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Pepsi expects to receive 100 electric Tesla Semis by December

Oct. 10, 2022
In an Oct. 6 tweet, Tesla CEO Elon Musk announced the partnership with PepsiCo and the start of production of the Tesla Semi, touting the truck’s “500-mile range” and that it’s “super fun to drive.”

Tesla CEO Elon Musk took to Twitter on Oct. 6 to announce the start of Tesla Semi Truck production with deliveries to PepsiCo’s private fleet on Dec. 1.

Musk, who tweeted that the electric semi has a 500-mile range and is “super fun to drive,” initially unveiled the company’s long-teased electric Class 8 truck back in November 2017.

The Tesla Semi was supposed to go into production by 2019, but the timeline has been pushed back multiple times due to various reasons—most recently because of parts shortages. In 2020, Musk claimed that all engineering work on the semi had been completed and that Tesla expected to begin deliveries in 2021. The availability of battery cells was the only issue limiting the vehicle’s production, Musk said at the time. Months later, Tesla didn’t provide much of a progress report except to say the semi was in development.

See also: Tesla receives orders from four companies for electric truck

PepsiCo said on its website that as the company “continuously explores emerging technologies that will position us for the future, we made an initial reservation for 100 all-electric Class 8 tractors from Tesla. These will be deployed across both our snacks and beverage businesses.” Additionally, Pepsi said its Frito-Lay division will deploy more than 40 electric vans in North America in 2022 to evaluate how best to leverage electric vehicles and technologies moving forward.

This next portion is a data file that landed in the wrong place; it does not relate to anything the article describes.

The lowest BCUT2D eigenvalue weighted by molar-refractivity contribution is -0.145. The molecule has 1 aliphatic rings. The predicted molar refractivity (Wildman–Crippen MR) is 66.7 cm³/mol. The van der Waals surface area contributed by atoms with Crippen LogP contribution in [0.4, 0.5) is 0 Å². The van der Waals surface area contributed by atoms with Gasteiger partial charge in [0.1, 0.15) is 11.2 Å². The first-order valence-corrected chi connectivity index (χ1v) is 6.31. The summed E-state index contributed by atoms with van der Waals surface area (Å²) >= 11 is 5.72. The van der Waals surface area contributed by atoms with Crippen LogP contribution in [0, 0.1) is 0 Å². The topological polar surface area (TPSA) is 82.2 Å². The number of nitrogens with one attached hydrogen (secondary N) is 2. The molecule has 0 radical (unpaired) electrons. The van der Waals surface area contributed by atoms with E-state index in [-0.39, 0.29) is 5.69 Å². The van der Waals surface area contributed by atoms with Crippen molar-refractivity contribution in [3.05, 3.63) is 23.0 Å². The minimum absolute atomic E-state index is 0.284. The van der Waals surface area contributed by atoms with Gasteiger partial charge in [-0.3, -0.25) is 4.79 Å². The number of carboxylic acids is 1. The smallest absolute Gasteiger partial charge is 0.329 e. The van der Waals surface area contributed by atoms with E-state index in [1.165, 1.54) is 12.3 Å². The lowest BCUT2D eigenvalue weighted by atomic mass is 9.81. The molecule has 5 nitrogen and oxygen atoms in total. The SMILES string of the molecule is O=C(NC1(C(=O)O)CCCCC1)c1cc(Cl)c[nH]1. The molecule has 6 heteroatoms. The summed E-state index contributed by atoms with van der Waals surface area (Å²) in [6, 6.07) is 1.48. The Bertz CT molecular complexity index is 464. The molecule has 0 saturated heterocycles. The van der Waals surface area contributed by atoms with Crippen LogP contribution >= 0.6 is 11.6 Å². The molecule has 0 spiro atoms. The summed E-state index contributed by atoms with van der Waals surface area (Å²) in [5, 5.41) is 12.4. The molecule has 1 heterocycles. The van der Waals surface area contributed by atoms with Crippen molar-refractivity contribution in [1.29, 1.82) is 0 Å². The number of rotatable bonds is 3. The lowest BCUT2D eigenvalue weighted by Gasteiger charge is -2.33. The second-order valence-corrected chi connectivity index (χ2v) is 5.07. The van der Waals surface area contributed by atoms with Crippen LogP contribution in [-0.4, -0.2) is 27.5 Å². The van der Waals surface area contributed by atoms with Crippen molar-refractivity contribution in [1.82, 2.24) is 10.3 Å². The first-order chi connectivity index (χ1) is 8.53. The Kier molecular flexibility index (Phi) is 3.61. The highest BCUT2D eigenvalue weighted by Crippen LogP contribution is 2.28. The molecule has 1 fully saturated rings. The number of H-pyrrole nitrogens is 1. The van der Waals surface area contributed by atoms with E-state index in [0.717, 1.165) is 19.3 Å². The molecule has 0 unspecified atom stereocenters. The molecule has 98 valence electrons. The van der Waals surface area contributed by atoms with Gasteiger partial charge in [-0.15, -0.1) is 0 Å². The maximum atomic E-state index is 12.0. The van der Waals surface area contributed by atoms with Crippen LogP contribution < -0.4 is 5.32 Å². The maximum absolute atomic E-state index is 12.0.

According to a Reuters report, the Tesla Semi is expected to cost $180,000, although it would qualify for a tax break of up to $40,000 under a U.S. subsidy program approved by the U.S. Senate.

Overall, the industry has been skeptical about Musk’s claims regarding the Tesla Semi’s production timelines and range capabilities.

“Elon Musk stopped bragging about building a 600-mile-charge truck. You haven’t heard that in two years because that is a physical impossibility,” transportation futurist Garry Golden told fleet leaders gathered back in May for the Solera Outlook 2022 conference. The best you’ll get on a charge—which will take you two to four hours to get to 80%—is a 200-mile trip.”

“If you want the signals, you don’t look to see what Elon Musk is saying. You look at what the Tier 1 system integrators are building,” Golden added.

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